Remembering Those who Fought for our Rights

   By Jeff Bowman

Once a year we take time to remember those who gave their lives in wars fought on foreign soil, defending our rights and freedoms that we enjoy today.  The Highway of Heroes was aptly named in honour of those who most recently have given their lives in military duty. 

Today in Ontario and Quebec business will go on as normal with a brief respite at 11 AM to observe a moment of silence, while in other provinces it is an observed holiday. I don’t know why in our two provinces it continues to be a day of work instead of a day of remembrance, especially given that the young people of today are face to face with the reality that people they know and love may not come home again.  I didn’t face that in my generation in Canada.  I had many relatives who fought in WWI and World War II, some of whom may not have returned home to their families, and as such I had never met them.  There was no real impact.  My wife’s father fought in Korea, a war that wasn’t even recognized by the Canadian government until a scant few years ago. 

Today is different.  When we hear about young soldiers who have lost their lives it strikes hard that indeed, this person could have been our own son or daughter, niece or nephew or the next door neighbors child, or someone that my kids knew from school.  Reality hits much closer to our own comfort levels today. I will take an hour to watch the proceedings at our local Cenotaph and forget about work for a while today.  I urge everyone to take more than a moment today. A simple pause to reflect does not do justice to those in the service.  They deserve our utmost respect and support.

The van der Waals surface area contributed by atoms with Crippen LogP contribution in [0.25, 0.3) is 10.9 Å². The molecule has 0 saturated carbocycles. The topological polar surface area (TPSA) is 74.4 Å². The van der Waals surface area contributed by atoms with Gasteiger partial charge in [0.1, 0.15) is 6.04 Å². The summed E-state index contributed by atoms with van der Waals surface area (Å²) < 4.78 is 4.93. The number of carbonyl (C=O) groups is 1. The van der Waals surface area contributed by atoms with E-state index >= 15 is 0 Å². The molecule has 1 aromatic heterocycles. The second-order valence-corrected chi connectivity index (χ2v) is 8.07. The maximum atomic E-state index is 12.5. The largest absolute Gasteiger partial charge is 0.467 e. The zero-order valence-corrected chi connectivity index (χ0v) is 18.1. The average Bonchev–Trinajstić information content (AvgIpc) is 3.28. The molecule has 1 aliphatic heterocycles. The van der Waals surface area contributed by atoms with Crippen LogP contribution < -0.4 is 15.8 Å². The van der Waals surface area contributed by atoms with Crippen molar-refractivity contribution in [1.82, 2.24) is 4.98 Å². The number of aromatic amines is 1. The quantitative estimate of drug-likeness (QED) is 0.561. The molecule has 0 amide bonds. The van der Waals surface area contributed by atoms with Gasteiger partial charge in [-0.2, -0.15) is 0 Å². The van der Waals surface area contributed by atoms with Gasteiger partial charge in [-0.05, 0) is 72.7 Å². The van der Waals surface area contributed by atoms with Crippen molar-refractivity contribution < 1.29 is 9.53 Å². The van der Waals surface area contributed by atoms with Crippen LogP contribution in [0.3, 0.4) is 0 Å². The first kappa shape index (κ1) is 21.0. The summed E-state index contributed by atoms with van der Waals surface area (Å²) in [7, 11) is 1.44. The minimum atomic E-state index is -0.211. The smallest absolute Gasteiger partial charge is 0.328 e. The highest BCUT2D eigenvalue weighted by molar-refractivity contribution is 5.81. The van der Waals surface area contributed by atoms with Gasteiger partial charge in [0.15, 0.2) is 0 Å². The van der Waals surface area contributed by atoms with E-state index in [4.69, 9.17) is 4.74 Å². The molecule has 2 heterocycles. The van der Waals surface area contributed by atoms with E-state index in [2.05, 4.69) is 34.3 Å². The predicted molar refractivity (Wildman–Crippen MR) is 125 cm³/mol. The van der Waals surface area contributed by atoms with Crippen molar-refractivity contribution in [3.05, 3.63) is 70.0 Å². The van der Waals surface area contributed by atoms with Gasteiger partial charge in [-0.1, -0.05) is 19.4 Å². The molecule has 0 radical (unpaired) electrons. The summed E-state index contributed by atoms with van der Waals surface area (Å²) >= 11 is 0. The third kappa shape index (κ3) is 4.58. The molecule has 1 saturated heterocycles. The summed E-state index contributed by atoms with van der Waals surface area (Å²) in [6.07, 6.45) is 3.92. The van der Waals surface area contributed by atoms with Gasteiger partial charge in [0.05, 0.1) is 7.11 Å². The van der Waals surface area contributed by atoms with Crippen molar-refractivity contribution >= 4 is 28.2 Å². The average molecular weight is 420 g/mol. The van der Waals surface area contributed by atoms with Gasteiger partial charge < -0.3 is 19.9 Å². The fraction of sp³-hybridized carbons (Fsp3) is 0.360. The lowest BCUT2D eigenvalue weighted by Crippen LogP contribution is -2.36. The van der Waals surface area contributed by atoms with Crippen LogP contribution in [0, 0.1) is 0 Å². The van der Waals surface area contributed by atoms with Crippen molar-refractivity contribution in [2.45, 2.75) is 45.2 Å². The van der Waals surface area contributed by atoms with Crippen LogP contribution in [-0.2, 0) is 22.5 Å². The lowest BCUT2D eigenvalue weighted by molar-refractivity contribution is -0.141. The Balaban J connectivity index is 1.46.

After the moment of silence today, why not take finger to keyboard or pen to paper and write your local politician and let them know that Remembrance Day is important, more important than Victoria Day or any other Bank holiday.  It is a day where everyone in Canada should be united in their support of all people past and present who committed to the service and those who gave the ultimate sacrifice.

I have a young friend whose brother recently returned from duty where his vehicle ran over a landmine.  Over beers one night the stark reality of war was put to music.  Please give a listen to Karl’s song “Only a Soldier Understands.”

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Filed under Communications, Jeff Bowman, social capital, Uncategorized

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